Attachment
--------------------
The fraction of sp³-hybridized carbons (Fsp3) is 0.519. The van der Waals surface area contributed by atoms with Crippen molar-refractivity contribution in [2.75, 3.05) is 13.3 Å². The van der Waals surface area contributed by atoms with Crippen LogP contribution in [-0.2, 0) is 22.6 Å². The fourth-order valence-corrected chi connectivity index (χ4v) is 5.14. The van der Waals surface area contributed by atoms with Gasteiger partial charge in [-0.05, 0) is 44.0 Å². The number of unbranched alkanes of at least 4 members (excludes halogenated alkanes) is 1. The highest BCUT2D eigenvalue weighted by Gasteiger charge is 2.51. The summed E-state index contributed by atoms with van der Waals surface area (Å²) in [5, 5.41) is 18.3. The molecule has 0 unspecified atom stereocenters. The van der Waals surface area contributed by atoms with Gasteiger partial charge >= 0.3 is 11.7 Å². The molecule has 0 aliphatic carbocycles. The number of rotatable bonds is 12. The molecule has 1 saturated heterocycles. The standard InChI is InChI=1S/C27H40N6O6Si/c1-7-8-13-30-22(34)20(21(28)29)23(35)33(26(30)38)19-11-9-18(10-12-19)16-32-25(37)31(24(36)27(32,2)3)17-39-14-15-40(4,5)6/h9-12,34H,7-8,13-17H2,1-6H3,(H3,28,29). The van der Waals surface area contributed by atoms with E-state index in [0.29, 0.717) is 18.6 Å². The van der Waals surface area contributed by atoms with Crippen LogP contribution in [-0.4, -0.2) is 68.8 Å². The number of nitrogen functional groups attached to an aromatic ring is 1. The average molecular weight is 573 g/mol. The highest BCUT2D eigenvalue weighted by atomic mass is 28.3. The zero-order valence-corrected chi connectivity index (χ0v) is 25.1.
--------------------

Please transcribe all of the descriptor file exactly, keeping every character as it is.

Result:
The fraction of sp³-hybridized carbons (Fsp3) is 0.519. The van der Waals surface area contributed by atoms with Crippen molar-refractivity contribution in [2.75, 3.05) is 13.3 Å². The van der Waals surface area contributed by atoms with Crippen LogP contribution in [-0.2, 0) is 22.6 Å². The fourth-order valence-corrected chi connectivity index (χ4v) is 5.14. The van der Waals surface area contributed by atoms with Gasteiger partial charge in [-0.05, 0) is 44.0 Å². The number of unbranched alkanes of at least 4 members (excludes halogenated alkanes) is 1. The highest BCUT2D eigenvalue weighted by Gasteiger charge is 2.51. The summed E-state index contributed by atoms with van der Waals surface area (Å²) in [5, 5.41) is 18.3. The molecule has 0 unspecified atom stereocenters. The van der Waals surface area contributed by atoms with Gasteiger partial charge >= 0.3 is 11.7 Å². The molecule has 0 aliphatic carbocycles. The number of rotatable bonds is 12. The molecule has 1 saturated heterocycles. The standard InChI is InChI=1S/C27H40N6O6Si/c1-7-8-13-30-22(34)20(21(28)29)23(35)33(26(30)38)19-11-9-18(10-12-19)16-32-25(37)31(24(36)27(32,2)3)17-39-14-15-40(4,5)6/h9-12,34H,7-8,13-17H2,1-6H3,(H3,28,29). The van der Waals surface area contributed by atoms with E-state index in [0.29, 0.717) is 18.6 Å². The van der Waals surface area contributed by atoms with Crippen LogP contribution in [-0.4, -0.2) is 68.8 Å². The number of nitrogen functional groups attached to an aromatic ring is 1. The average molecular weight is 573 g/mol. The highest BCUT2D eigenvalue weighted by atomic mass is 28.3. The zero-order valence-corrected chi connectivity index (χ0v) is 25.1.